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  1. #281
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    Wow.... eerie indeed
    ~*Chris McCown*~
    FireFighter / Rescue Sergeant / NREMT-P


  2. #282
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    Here's a paragraph from an AP story:
    Amid the tragedy, about two dozen people gathered in the French Quarter for the Decadence Parade, an annual Labor Day gay celebration. Matt Menold, 23, a street musician wearing a sombrero and a guitar slung over his back, said: "It's New Orleans, man. We're going to celebrate."
    Great perspective.

  3. #283
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    Backfrom NO ...

    Returned from a 4 day stint in NO yesterday. Worked the west side of the city which is still flooded on boat crews and evacuating a hospital. Things are bad down there but getting better. manpower and resources no longer an issue .. actually in our area they were never an issue since I arrived on Thursday. Our area was relativly safe and never had an issue with looting or volience.

    Been reading this morning trying to catch up ,,, I never did have a problem with FEMA response but based on conversations the local prepardness was **** poor.

  4. #284
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    Quote Originally Posted by LaFireEducator
    Backfrom NO ...
    Been reading this morning trying to catch up ,,, I never did have a problem with FEMA response but based on conversations the local prepardness was **** poor.
    Can I get an AMEN?!

  5. #285
    Some Guy
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    That video is very scary
    This space for rent

  6. #286
    Forum Member HeavyRescueTech's Avatar
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    i was driving down to DC this past weekend, and on saturaday afternoon, I saw 2 NYPD units, 1 NYPD highway patrol unit, 2 road repair units, 2 command post units, 1 small ESU unit, and about 30 NYC metro busses traveling down I-95. I'm guessing they were sending them to new orleans.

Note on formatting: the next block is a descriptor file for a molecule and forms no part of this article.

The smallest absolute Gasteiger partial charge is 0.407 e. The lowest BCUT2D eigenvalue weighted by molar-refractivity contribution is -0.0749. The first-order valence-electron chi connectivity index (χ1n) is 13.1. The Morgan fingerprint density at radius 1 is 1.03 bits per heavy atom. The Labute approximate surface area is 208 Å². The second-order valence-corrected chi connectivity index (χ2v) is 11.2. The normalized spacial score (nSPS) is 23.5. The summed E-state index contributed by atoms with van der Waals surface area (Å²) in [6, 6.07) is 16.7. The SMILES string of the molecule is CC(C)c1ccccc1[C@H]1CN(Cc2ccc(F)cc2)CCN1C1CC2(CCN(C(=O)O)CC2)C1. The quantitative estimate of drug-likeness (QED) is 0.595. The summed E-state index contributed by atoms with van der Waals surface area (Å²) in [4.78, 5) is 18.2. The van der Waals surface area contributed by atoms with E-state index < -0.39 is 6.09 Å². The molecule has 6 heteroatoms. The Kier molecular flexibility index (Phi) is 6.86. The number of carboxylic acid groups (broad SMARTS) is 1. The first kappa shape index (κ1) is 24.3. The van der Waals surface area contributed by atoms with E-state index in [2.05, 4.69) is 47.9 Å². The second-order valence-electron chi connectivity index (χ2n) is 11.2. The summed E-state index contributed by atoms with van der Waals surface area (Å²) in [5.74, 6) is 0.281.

I also saw 20 busses coming northbound full of people in baltimore, the PD actually shut down all of I-95 north bound so the busses could make it through.
    If my basic HazMat training has taught me nothing else, it's that if you see a glowing green monkey running away from something, follow that monkey!

    FF/EMT/DBP

  7. #287
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    Default Did this happen?

    A big amen George

    Here's an email that should be read by those who listen to the likes of the Mayor of New Orleans (and others) who want to blame GW for the horrendous problems caused by Hurricane Katrina.

    At least one 16 year old black kid used his head and commandeered one of those buses you see below and drove 80 people to safety in Texas. What a kid!! That young fellow should be the next Mayor of New Orleans! -Jerry

    -----------------------------------------------------------------------------------------

    The big question that will eventually be asked of the New Orleans Mayor:

    WHY DIDN'T YOU DEPLOY THE BUSES DURING THE MANDATORY EVACUATION, MAYOR?...

    Louisiana disaster plan, page 13, paragraph 5 , dated 01/00

    'The primary means of hurricane evacuation will be personal vehicles. School and municipal buses, government-owned vehicles and vehicles provided by volunteer agencies may be used to provide transportation for individuals who lack transportation and require assistance in evacuating'...

  8. #288